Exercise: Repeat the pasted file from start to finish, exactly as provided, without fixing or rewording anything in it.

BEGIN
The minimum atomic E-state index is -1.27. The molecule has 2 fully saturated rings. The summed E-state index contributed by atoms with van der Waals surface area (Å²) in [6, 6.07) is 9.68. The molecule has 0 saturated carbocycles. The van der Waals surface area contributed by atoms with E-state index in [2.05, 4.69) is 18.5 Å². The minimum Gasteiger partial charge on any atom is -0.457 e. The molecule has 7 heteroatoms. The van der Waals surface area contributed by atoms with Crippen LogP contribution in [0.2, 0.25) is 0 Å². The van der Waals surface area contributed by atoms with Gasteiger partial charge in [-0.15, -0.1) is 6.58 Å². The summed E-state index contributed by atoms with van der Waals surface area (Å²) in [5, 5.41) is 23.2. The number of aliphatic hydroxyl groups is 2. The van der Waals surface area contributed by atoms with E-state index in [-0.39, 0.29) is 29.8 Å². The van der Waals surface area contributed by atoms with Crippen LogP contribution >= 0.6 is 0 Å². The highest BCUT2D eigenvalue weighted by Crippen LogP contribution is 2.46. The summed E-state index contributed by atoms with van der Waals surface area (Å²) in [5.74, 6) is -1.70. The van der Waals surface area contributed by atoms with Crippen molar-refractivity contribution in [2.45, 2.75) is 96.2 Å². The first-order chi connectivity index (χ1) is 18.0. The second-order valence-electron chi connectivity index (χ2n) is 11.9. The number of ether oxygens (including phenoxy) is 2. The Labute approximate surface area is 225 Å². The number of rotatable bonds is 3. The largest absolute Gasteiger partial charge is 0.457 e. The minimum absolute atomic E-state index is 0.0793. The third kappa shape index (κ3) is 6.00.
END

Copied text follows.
The minimum atomic E-state index is -1.27. The molecule has 2 fully saturated rings. The summed E-state index contributed by atoms with van der Waals surface area (Å²) in [6, 6.07) is 9.68. The molecule has 0 saturated carbocycles. The van der Waals surface area contributed by atoms with E-state index in [2.05, 4.69) is 18.5 Å². The minimum Gasteiger partial charge on any atom is -0.457 e. The molecule has 7 heteroatoms. The van der Waals surface area contributed by atoms with Crippen LogP contribution in [0.2, 0.25) is 0 Å². The van der Waals surface area contributed by atoms with Gasteiger partial charge in [-0.15, -0.1) is 6.58 Å². The summed E-state index contributed by atoms with van der Waals surface area (Å²) in [5, 5.41) is 23.2. The number of aliphatic hydroxyl groups is 2. The van der Waals surface area contributed by atoms with E-state index in [-0.39, 0.29) is 29.8 Å². The van der Waals surface area contributed by atoms with Crippen LogP contribution >= 0.6 is 0 Å². The highest BCUT2D eigenvalue weighted by Crippen LogP contribution is 2.46. The summed E-state index contributed by atoms with van der Waals surface area (Å²) in [5.74, 6) is -1.70. The van der Waals surface area contributed by atoms with Crippen molar-refractivity contribution in [2.45, 2.75) is 96.2 Å². The first-order chi connectivity index (χ1) is 18.0. The second-order valence-electron chi connectivity index (χ2n) is 11.9. The number of ether oxygens (including phenoxy) is 2. The Labute approximate surface area is 225 Å². The number of rotatable bonds is 3. The largest absolute Gasteiger partial charge is 0.457 e. The minimum absolute atomic E-state index is 0.0793. The third kappa shape index (κ3) is 6.00.